DISA likely will work with the Defense Department’s chief information officer and the acquisition community to define the IoT and to acquire the technologies best suited to take advantage of it. “Being the premier information technology service provider and cyberspace provider for the department, how is it that we would manage that information, store it, analyze it, distribute that information, secure that information? All of those things become challenges for the agency,” he adds.
It is too early to even define what types of devices or platforms will play a part in the Defense Department’s IoT, the general indicates. “Is it going to be refrigerators, or is it going to be telephones? Is it going to be TVs, or is it going to be the clothes you wear? I would think the department is going to be more focused on information that enables the warfighter to accomplish his or her mission more efficiently, more effectively and as quickly as possible,” the general states. “We haven’t begun to do that yet. There’s a lot of work and analysis yet to be done on the Internet of Things and how it will be employed within the Department of Defense at large.”
The IoT could add to the effect of data overload as well. “The potential negative is that vital information begins to fall on the floor. In other words, you miss it because it is not something you’ve been looking at. But to be able to have access to that type of information, that is a benefit all the way around. The more information, the better,” Gen. Hawkins states, emphasizing that the IoT is “the way to go.”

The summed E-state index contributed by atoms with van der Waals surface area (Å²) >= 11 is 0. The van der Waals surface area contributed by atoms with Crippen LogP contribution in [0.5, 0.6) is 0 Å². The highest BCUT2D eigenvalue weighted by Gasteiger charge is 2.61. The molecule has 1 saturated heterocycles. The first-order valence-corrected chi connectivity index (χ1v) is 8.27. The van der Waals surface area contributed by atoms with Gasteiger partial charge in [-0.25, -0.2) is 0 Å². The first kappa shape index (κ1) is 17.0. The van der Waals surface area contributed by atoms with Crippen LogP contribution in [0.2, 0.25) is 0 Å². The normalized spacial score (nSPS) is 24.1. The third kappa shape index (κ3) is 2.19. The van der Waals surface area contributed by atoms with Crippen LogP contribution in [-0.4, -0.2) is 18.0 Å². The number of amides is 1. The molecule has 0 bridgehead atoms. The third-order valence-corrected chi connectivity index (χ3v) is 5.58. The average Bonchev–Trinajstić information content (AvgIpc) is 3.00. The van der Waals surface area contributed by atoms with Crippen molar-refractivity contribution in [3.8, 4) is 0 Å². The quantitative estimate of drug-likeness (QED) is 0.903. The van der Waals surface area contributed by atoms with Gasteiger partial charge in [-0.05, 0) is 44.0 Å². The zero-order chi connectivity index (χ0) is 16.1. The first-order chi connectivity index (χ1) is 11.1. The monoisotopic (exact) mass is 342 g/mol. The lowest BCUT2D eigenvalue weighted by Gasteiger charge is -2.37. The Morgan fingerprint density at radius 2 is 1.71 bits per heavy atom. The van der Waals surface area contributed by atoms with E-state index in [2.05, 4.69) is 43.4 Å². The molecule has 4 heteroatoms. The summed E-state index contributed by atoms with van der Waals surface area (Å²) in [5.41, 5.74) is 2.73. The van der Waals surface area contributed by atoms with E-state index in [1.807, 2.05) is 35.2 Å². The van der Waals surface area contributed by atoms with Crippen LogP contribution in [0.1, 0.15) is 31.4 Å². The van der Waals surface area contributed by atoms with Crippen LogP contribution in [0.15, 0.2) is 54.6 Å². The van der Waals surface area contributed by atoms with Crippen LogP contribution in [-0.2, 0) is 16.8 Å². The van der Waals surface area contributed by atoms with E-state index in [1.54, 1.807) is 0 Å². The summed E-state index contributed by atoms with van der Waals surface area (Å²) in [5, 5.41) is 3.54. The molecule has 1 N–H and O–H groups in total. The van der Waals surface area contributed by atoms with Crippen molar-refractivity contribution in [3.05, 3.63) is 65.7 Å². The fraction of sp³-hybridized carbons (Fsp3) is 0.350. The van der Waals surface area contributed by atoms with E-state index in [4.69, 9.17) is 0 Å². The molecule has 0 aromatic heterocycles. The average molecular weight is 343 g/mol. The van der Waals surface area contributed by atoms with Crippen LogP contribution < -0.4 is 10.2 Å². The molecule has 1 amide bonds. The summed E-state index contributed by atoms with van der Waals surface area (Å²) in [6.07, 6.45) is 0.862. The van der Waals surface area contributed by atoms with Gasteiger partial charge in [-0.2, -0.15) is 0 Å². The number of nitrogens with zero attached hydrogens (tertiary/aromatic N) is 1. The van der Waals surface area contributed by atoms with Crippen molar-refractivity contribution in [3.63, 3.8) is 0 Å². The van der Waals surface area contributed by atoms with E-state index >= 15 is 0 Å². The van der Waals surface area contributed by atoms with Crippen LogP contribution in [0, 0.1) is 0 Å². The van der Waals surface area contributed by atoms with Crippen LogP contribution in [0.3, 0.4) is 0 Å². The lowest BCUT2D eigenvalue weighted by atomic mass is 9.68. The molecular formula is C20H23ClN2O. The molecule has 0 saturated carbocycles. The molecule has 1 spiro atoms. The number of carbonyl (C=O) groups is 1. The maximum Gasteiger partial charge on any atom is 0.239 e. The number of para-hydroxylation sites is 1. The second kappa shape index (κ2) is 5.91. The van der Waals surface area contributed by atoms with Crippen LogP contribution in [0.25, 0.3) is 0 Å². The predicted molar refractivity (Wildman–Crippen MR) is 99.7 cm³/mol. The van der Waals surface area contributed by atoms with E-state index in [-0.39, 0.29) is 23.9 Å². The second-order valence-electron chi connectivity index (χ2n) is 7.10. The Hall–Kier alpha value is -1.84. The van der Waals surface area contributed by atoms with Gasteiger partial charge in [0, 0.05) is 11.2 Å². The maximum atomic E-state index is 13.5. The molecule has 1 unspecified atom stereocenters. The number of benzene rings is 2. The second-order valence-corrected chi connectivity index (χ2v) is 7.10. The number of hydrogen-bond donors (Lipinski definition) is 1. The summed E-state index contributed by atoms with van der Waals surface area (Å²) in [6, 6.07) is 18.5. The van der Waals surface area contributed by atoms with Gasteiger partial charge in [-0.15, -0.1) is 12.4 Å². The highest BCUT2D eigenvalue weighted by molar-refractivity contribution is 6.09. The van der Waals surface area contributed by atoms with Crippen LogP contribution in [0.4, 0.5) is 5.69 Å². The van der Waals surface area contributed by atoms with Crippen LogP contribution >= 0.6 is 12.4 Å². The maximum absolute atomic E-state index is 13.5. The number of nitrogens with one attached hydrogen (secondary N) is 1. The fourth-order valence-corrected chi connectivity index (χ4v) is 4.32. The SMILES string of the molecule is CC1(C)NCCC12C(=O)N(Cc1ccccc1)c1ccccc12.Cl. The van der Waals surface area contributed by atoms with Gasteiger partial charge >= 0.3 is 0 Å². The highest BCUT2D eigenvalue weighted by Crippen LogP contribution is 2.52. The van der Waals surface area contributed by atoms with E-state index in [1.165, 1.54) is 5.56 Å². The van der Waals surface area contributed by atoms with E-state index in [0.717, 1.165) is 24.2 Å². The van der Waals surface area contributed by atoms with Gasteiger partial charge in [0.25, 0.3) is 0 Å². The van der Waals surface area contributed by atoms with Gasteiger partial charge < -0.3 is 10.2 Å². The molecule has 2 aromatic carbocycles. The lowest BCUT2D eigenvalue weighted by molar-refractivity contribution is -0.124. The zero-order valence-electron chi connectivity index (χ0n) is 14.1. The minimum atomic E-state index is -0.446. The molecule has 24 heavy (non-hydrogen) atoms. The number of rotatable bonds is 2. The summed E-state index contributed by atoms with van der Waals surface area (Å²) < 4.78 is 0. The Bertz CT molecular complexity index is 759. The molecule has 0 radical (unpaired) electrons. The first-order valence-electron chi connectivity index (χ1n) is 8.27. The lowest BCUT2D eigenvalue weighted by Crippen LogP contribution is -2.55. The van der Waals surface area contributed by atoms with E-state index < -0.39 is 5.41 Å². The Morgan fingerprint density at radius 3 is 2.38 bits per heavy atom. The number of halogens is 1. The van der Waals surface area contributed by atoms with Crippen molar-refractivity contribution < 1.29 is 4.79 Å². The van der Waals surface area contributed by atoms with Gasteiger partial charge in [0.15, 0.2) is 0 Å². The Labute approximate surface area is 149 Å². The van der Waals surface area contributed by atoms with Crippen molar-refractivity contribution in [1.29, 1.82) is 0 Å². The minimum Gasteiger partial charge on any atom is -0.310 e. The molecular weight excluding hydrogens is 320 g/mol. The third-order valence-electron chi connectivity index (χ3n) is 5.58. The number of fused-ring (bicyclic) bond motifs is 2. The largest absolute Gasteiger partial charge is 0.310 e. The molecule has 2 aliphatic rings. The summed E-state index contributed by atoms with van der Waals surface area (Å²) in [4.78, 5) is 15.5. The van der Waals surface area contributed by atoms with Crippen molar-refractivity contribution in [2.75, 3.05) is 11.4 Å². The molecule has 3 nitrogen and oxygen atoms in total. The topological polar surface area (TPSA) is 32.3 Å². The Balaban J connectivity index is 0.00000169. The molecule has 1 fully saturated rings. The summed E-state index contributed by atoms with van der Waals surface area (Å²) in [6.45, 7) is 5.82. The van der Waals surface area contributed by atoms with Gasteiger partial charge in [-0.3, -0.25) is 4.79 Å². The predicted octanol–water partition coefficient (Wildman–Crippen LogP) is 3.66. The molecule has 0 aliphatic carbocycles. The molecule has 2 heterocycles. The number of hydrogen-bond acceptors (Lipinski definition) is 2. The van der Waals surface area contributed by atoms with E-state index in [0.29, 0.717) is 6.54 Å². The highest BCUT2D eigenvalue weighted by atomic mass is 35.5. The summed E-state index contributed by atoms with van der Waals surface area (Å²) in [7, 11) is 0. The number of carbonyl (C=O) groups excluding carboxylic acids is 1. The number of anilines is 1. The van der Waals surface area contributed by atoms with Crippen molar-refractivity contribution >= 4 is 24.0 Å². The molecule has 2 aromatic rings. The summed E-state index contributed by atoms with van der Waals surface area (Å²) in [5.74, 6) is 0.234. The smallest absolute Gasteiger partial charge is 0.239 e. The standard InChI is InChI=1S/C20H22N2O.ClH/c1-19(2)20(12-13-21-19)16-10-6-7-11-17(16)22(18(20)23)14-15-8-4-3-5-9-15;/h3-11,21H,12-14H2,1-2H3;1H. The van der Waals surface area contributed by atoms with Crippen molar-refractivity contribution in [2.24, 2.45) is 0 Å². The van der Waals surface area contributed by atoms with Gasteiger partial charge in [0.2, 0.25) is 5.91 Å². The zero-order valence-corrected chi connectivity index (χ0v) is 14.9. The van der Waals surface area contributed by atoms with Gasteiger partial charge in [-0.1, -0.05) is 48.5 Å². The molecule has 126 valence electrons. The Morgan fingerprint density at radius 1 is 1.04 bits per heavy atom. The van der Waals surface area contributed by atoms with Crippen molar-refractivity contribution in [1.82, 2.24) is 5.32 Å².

He stresses that industry is a vital partner in defining the IoT and resolving any issues it presents. “Already industry is helping us with both cloud and analytics. We use what our industry partners currently use, so as long as we stay in lockstep with our industry partners and on the leading edge of what is out there in industry, I think we’re OK,” he offers.
The general predicts the IoT will lead to an explosion in the amount of classified data that, ultimately, could strain existing infrastructure. “We still believe that there is going to be an increase in the classified environment of information that’s tied to the Internet of Things, so we will be watching that and looking forward. Is our current architecture postured for that type of explosion in the future? The answer to that is no, we’ve got to build that out.”
But it is not just the Defense Department that needs to understand the implications of the IoT. “Everybody’s got a thermostat in their house—when it’s tied into the Internet, how do you make sure your thermostat is secure and somebody can’t just go in there and turn your thermostat down in the middle of the winter? Individuals are going to have to be much more conscious of what the Internet of Things means to them. What about your car? How do you keep it secure? We’re all going to have to learn to be much more security conscious in what we allow to be available to the outside world,” Gen. Hawkins warns. “As much as it is a military and department issue, it’s a personal issue.”